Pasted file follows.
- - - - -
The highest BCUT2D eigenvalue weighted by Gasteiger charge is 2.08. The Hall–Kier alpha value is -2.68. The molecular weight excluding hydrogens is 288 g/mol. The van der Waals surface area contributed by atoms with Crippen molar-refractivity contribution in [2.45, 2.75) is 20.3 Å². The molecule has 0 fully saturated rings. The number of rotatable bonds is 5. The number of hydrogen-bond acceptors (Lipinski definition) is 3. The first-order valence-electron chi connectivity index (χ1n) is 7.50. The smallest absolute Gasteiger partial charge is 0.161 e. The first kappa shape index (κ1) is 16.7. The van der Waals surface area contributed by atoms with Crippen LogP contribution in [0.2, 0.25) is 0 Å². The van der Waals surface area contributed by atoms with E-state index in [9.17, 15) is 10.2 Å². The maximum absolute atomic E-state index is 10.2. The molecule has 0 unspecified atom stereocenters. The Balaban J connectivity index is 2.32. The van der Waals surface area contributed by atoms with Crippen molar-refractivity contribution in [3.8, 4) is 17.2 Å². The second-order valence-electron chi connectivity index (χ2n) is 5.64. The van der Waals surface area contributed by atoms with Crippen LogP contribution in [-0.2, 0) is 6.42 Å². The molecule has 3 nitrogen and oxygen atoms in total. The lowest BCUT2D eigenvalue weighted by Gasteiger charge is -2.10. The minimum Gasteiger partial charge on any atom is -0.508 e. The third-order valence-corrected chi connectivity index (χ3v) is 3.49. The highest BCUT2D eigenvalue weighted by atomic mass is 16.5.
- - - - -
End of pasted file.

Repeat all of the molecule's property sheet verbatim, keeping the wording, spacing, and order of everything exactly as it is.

The highest BCUT2D eigenvalue weighted by Gasteiger charge is 2.08. The Hall–Kier alpha value is -2.68. The molecular weight excluding hydrogens is 288 g/mol. The van der Waals surface area contributed by atoms with Crippen molar-refractivity contribution in [2.45, 2.75) is 20.3 Å². The molecule has 0 fully saturated rings. The number of rotatable bonds is 5. The number of hydrogen-bond acceptors (Lipinski definition) is 3. The first-order valence-electron chi connectivity index (χ1n) is 7.50. The smallest absolute Gasteiger partial charge is 0.161 e. The first kappa shape index (κ1) is 16.7. The van der Waals surface area contributed by atoms with Crippen LogP contribution in [0.2, 0.25) is 0 Å². The van der Waals surface area contributed by atoms with E-state index in [9.17, 15) is 10.2 Å². The maximum absolute atomic E-state index is 10.2. The molecule has 0 unspecified atom stereocenters. The Balaban J connectivity index is 2.32. The van der Waals surface area contributed by atoms with Crippen molar-refractivity contribution in [3.8, 4) is 17.2 Å². The second-order valence-electron chi connectivity index (χ2n) is 5.64. The van der Waals surface area contributed by atoms with Crippen LogP contribution in [-0.2, 0) is 6.42 Å². The molecule has 3 nitrogen and oxygen atoms in total. The lowest BCUT2D eigenvalue weighted by Gasteiger charge is -2.10. The minimum Gasteiger partial charge on any atom is -0.508 e. The third-order valence-corrected chi connectivity index (χ3v) is 3.49. The highest BCUT2D eigenvalue weighted by atomic mass is 16.5.